Indeed, Binani’s leadership has not only opened doors for other women in Nigerian politics. In addition to that, it also helped to bring about meaningful change in her state.

Early Life and Education

Aishatu Binani was born on the 22nd of June, 1957, in Gombe State, Nigeria. She was born into a humble family, and her parents believed in the power of education.

They ensured that she received a quality education and encouraged her to pursue her dreams.

Aishatu Binani attended the University of Maiduguri, where she obtained a degree in Business Administration in 1980

Career in Banking

After completing her studies, Aishatu Binani began her career in banking. She subsequently worked at the Central Bank of Nigeria and later joined the Nigerian Agricultural and Cooperative Bank.

Her success in the banking industry was evident as she became the first female executive director of the Bank of Industry in Nigeria.

The Political Journey of Aishatu Binani

Aishatu Binani’s political interest began when she joined the Social Democratic Party (SDP) in 1990.  She believed that women could contribute significantly to the political arena and sought to create a platform for women to participate actively.

Her passion for politics and gender advocacy led her to establish the Women for Change Initiative (WCI). This non-governmental organization sought to promote the participation of women in politics.

In 1991, Aishatu Binani contested for a seat in the Gombe State House of Assembly but lost. Undeterred, she continued to pursue her political ambitions, and in 1992, she contested for a seat in the National Assembly, which she won.

She became a member of the House of Representatives, representing the Kaltungo/Shongom Federal Constituency in Gombe State.

Governorship Bid and Victory

In 1999, Aishatu Binani made history when she contested for the governorship of Gombe State, becoming the first female candidate to do so in Nigeria. 

However, the idea that a woman could not effectively govern a state in Nigeria was met with skepticism and resistance.

Nevertheless, Aishatu Binani was undaunted, and she campaigned tirelessly, focusing on issues such as education, healthcare, and women’s empowerment.

She became Nigeria’s first female governor after a successful campaign that resonated with the residents of Gombe.

Achievements as Governor

As governor, Aishatu Benini set out to fulfill her campaign promises to improve education, healthcare, and infrastructure.

She established a scholarship scheme for disadvantaged students and initiated the construction of roads and bridges to connect communities in the state.

Aishatu also instituted initiatives to foster women’s autonomy, setting up a microcredit scheme for women entrepreneurs and forming a Women’s Affairs Ministry.

Her administration was marked by transparency and accountability, and she worked to improve the living standards of the people of Adamawa State.


Aishatu Binani’s legacy as the first female governor in Nigeria continues to inspire women. Her political journey is rooted in her years of grassroots activism.

As a young woman, she was passionate about advocating for women’s rights and empowering marginalized communities.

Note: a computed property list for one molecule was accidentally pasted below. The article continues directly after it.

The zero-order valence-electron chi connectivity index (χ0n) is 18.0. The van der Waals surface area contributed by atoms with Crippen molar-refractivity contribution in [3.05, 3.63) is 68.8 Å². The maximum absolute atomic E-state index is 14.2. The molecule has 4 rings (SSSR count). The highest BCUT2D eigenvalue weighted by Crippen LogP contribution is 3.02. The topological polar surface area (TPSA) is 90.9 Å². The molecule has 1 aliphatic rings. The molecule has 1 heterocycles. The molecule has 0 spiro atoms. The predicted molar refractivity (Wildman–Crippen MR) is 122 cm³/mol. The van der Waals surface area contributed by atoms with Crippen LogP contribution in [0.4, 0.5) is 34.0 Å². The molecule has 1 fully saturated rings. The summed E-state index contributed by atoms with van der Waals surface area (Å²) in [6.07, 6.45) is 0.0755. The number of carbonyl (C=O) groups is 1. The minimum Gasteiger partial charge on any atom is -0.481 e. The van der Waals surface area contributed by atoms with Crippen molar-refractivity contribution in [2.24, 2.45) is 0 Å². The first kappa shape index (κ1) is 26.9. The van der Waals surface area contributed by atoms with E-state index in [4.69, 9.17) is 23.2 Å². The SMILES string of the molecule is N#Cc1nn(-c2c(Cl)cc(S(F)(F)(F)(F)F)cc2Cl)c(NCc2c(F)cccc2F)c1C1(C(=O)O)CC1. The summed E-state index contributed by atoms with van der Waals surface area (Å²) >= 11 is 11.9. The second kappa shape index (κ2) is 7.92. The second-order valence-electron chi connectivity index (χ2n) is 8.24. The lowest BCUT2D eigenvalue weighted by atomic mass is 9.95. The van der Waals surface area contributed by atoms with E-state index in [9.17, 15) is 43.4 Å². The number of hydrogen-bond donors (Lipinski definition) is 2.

She worked tirelessly to promote gender equality, increase access to education, and improve healthcare services in her community.

Her advocacy work helped bring about real change in many people’s lives.

During her grassroots activism, she laid the foundation for her political career, and she remains committed to serving the people of her community.

Binani’s story is a powerful example of how one person can make a difference through grassroots activism and advocacy.

It inspires others who seek to create positive change in their communities.


Aishatu Benini overcame strenuous obstacles to become Nigeria’s first female governor.

Her determination and hard work paved the way for more women to take leadership positions in Nigerian politics. Her legacy will continue to inspire generations of women to come.

Women around the world are granted only three quarters of the legal rights enjoyed by men, often preventing them from getting jobs or opening businesses, the World Bank found in study published Wednesday.

South Asia made the biggest improvements in women’s rights in the past decade, while six countries including France and Sweden achieve perfect scores in the World Bank’s index

“If women have equal opportunities to reach their full potential, the world would not only be fairer, it would be more prosperous as well,” Kristalina Georgieva, the bank’s interim president, said in a statement.

While reforms in many countries are a step in the right direction, “2.7 billion women are still legally barred from having the same choice of jobs as men.”

The study included an index measuring gender disparities that was derived from data collected over a decade from 187 countries and using eight indicators to evaluate the balance of rights afforded to men and women.

The report showed progress over the past 10 years, with the index rising to 75 from 70, out of a possible 100, as 131 countries have agreed to enact 274 reforms, adopting laws or regulations allowing greater inclusion of women.

Among the improvements, 35 countries have proposed laws against sexual harassment in the workplace, granting protections to an additional 2 billion women, while 22 nations have abolished restrictions that kept women out of certain industrial sectors.